May 13

A few weeks back we had a complaint by a client. She said that we had scratched the glass of her oven door. I went out and had a look at it and as it slid out I was able to

English: Old oven door, Llandovery This is one...

English: Old oven door, Llandovery This is one of the oven doors that was found in this former bakery when it was converted to use as the Heritage Centre in 1995. (Photo credit: Wikipedia)

take it out and walk to the window and see it in all its glory. And yes it was scratched. She said that this was the first time she had had her oven cleaned as it was just over a year old so as it had been untouched then the only way the scratches could have appeared would have been by her cleaning process. I had to agree with her. I checked with the guy who cleaned it and asked him why he hadn’t dipped it – this being the normal process – we would have used on the door glass like this. He said that as it wasn’t that dirty he had taken it outside and had cleaned it manually with a scraper and steel scourer. Most door glasses would be okay with this as they are already scratched to some degree and it wouldn’t be noticeable but on this occasion dipping would have been the best option. If it isn’t already scratched then the customer doesn’t want it to be scratched, so like new it needs to be treated very carefully.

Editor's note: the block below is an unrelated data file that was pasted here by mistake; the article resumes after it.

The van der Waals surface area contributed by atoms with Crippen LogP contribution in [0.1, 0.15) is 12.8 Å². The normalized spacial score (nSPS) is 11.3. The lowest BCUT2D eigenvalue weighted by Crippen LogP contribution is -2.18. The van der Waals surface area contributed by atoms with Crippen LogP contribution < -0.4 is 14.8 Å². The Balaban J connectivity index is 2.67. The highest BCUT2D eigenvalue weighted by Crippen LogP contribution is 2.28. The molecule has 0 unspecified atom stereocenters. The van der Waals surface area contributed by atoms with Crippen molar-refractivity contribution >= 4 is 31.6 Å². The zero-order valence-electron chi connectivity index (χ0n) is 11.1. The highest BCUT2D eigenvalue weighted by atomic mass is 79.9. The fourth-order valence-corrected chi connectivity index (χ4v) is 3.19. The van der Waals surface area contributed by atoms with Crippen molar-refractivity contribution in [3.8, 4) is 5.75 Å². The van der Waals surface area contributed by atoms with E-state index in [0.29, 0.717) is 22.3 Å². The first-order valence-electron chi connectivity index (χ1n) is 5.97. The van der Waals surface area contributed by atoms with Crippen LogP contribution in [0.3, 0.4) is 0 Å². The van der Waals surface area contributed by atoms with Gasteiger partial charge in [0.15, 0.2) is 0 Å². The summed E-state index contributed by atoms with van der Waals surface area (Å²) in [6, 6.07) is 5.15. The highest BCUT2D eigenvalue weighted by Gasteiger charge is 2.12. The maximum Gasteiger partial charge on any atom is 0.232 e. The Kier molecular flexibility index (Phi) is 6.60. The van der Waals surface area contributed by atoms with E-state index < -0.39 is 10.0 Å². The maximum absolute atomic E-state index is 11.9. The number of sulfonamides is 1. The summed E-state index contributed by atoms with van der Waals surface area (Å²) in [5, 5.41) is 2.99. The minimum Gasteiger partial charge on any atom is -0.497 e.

This has got me thinking about steam cleaners, as I have seen that someone is offering a training course without tank and the pictures on the advert show someone using a steam cleaner to clean the door with the steam nozzle pressed onto a scourer onto the glass of the door. So in this instance if the oven newish then I would guess that the glass is going to be scratched to some degree, and wouldn’t be an option.

On delicate surfaces such as glass and enamel I’d think twice before using it.

About the Author